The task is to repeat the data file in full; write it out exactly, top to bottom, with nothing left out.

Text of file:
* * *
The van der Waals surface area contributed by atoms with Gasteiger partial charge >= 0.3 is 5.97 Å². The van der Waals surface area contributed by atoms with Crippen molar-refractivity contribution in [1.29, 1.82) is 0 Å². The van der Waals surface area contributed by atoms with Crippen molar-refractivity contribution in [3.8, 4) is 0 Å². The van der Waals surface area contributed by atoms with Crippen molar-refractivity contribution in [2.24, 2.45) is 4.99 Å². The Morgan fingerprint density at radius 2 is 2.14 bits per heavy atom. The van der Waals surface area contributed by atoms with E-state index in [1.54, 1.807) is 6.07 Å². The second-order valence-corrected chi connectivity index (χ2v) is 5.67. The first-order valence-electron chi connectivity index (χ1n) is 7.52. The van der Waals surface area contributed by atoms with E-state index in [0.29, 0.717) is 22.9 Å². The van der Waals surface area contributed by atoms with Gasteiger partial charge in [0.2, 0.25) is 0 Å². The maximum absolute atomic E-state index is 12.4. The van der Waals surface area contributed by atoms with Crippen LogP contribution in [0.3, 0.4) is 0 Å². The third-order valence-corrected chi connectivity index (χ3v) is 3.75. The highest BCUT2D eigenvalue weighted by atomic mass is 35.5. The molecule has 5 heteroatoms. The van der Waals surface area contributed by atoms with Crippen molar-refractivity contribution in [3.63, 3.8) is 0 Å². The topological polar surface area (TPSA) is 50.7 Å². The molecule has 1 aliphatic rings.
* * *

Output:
The van der Waals surface area contributed by atoms with Gasteiger partial charge >= 0.3 is 5.97 Å². The van der Waals surface area contributed by atoms with Crippen molar-refractivity contribution in [1.29, 1.82) is 0 Å². The van der Waals surface area contributed by atoms with Crippen molar-refractivity contribution in [3.8, 4) is 0 Å². The van der Waals surface area contributed by atoms with Crippen molar-refractivity contribution in [2.24, 2.45) is 4.99 Å². The Morgan fingerprint density at radius 2 is 2.14 bits per heavy atom. The van der Waals surface area contributed by atoms with E-state index in [1.54, 1.807) is 6.07 Å². The second-order valence-corrected chi connectivity index (χ2v) is 5.67. The first-order valence-electron chi connectivity index (χ1n) is 7.52. The van der Waals surface area contributed by atoms with E-state index in [0.29, 0.717) is 22.9 Å². The van der Waals surface area contributed by atoms with Gasteiger partial charge in [0.2, 0.25) is 0 Å². The maximum absolute atomic E-state index is 12.4. The van der Waals surface area contributed by atoms with Crippen LogP contribution in [0.3, 0.4) is 0 Å². The third-order valence-corrected chi connectivity index (χ3v) is 3.75. The highest BCUT2D eigenvalue weighted by atomic mass is 35.5. The molecule has 5 heteroatoms. The van der Waals surface area contributed by atoms with Crippen molar-refractivity contribution in [3.63, 3.8) is 0 Å². The topological polar surface area (TPSA) is 50.7 Å². The molecule has 1 aliphatic rings.